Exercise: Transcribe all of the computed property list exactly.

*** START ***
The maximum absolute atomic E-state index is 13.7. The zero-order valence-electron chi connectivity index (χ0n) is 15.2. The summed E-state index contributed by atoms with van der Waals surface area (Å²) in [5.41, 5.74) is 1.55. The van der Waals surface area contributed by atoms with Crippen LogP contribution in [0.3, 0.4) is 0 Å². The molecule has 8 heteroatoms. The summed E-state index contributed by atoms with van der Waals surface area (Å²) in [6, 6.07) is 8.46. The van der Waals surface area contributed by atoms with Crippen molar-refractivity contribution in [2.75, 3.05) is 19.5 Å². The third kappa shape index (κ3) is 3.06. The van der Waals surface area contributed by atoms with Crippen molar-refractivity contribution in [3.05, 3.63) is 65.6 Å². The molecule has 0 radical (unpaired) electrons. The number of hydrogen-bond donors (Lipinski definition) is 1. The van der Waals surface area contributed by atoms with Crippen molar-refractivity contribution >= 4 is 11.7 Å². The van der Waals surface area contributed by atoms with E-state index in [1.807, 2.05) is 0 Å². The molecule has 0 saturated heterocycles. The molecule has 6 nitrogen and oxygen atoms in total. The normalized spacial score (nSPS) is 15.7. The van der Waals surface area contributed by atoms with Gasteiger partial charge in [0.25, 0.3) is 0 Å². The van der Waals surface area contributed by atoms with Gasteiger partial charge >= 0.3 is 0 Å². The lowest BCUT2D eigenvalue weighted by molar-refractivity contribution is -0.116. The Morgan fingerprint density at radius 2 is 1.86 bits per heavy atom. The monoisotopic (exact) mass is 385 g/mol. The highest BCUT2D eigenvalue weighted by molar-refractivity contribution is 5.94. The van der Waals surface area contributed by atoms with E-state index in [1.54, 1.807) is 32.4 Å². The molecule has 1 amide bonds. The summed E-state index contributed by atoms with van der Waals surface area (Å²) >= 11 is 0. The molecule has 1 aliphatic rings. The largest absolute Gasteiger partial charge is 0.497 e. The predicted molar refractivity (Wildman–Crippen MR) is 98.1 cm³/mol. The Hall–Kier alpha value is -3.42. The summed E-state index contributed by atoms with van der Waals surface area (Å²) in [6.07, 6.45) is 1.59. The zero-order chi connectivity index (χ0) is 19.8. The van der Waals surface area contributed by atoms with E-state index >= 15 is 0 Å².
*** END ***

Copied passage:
The maximum absolute atomic E-state index is 13.7. The zero-order valence-electron chi connectivity index (χ0n) is 15.2. The summed E-state index contributed by atoms with van der Waals surface area (Å²) in [5.41, 5.74) is 1.55. The van der Waals surface area contributed by atoms with Crippen LogP contribution in [0.3, 0.4) is 0 Å². The molecule has 8 heteroatoms. The summed E-state index contributed by atoms with van der Waals surface area (Å²) in [6, 6.07) is 8.46. The van der Waals surface area contributed by atoms with Crippen molar-refractivity contribution in [2.75, 3.05) is 19.5 Å². The third kappa shape index (κ3) is 3.06. The van der Waals surface area contributed by atoms with Crippen molar-refractivity contribution in [3.05, 3.63) is 65.6 Å². The molecule has 0 radical (unpaired) electrons. The number of hydrogen-bond donors (Lipinski definition) is 1. The van der Waals surface area contributed by atoms with Crippen molar-refractivity contribution >= 4 is 11.7 Å². The van der Waals surface area contributed by atoms with E-state index in [1.807, 2.05) is 0 Å². The molecule has 0 saturated heterocycles. The molecule has 6 nitrogen and oxygen atoms in total. The normalized spacial score (nSPS) is 15.7. The van der Waals surface area contributed by atoms with Gasteiger partial charge in [0.25, 0.3) is 0 Å². The van der Waals surface area contributed by atoms with Gasteiger partial charge >= 0.3 is 0 Å². The lowest BCUT2D eigenvalue weighted by molar-refractivity contribution is -0.116. The Morgan fingerprint density at radius 2 is 1.86 bits per heavy atom. The monoisotopic (exact) mass is 385 g/mol. The highest BCUT2D eigenvalue weighted by molar-refractivity contribution is 5.94. The van der Waals surface area contributed by atoms with E-state index in [1.54, 1.807) is 32.4 Å². The molecule has 1 amide bonds. The summed E-state index contributed by atoms with van der Waals surface area (Å²) >= 11 is 0. The molecule has 1 aliphatic rings. The largest absolute Gasteiger partial charge is 0.497 e. The predicted molar refractivity (Wildman–Crippen MR) is 98.1 cm³/mol. The Hall–Kier alpha value is -3.42. The summed E-state index contributed by atoms with van der Waals surface area (Å²) in [6.07, 6.45) is 1.59. The zero-order chi connectivity index (χ0) is 19.8. The van der Waals surface area contributed by atoms with E-state index >= 15 is 0 Å².